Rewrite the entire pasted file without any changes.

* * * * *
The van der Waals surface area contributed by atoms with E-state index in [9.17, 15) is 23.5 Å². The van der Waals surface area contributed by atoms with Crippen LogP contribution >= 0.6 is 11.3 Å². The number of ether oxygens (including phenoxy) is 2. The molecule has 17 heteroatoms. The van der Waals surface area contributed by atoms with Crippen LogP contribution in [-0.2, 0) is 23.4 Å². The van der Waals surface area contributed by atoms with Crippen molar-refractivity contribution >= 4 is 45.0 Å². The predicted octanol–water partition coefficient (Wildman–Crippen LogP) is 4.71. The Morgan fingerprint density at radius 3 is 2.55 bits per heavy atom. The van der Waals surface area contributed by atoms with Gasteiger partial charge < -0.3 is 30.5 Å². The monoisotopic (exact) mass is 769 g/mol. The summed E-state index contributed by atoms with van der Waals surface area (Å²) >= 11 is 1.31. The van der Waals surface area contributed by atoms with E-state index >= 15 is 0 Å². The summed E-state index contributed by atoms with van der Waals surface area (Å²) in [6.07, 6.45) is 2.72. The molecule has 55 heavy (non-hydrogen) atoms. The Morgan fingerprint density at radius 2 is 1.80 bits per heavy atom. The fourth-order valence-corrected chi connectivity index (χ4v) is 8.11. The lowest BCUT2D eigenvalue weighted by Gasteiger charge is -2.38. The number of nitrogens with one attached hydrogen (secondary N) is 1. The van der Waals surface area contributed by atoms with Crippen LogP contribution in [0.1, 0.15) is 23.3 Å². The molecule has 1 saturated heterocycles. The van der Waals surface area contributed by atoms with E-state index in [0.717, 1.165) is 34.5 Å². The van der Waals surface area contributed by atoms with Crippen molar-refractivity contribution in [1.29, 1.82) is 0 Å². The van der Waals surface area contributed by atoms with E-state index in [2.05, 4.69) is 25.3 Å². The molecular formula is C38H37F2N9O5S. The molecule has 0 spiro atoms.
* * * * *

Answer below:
The van der Waals surface area contributed by atoms with E-state index in [9.17, 15) is 23.5 Å². The van der Waals surface area contributed by atoms with Crippen LogP contribution >= 0.6 is 11.3 Å². The number of ether oxygens (including phenoxy) is 2. The molecule has 17 heteroatoms. The van der Waals surface area contributed by atoms with Crippen LogP contribution in [-0.2, 0) is 23.4 Å². The van der Waals surface area contributed by atoms with Crippen molar-refractivity contribution >= 4 is 45.0 Å². The predicted octanol–water partition coefficient (Wildman–Crippen LogP) is 4.71. The Morgan fingerprint density at radius 3 is 2.55 bits per heavy atom. The van der Waals surface area contributed by atoms with Gasteiger partial charge < -0.3 is 30.5 Å². The monoisotopic (exact) mass is 769 g/mol. The summed E-state index contributed by atoms with van der Waals surface area (Å²) >= 11 is 1.31. The van der Waals surface area contributed by atoms with E-state index >= 15 is 0 Å². The summed E-state index contributed by atoms with van der Waals surface area (Å²) in [6.07, 6.45) is 2.72. The molecule has 55 heavy (non-hydrogen) atoms. The Morgan fingerprint density at radius 2 is 1.80 bits per heavy atom. The fourth-order valence-corrected chi connectivity index (χ4v) is 8.11. The lowest BCUT2D eigenvalue weighted by Gasteiger charge is -2.38. The number of nitrogens with one attached hydrogen (secondary N) is 1. The van der Waals surface area contributed by atoms with Crippen LogP contribution in [0.1, 0.15) is 23.3 Å². The molecule has 1 saturated heterocycles. The van der Waals surface area contributed by atoms with E-state index in [0.717, 1.165) is 34.5 Å². The van der Waals surface area contributed by atoms with Crippen molar-refractivity contribution in [1.29, 1.82) is 0 Å². The van der Waals surface area contributed by atoms with E-state index in [2.05, 4.69) is 25.3 Å². The molecular formula is C38H37F2N9O5S. The molecule has 0 spiro atoms.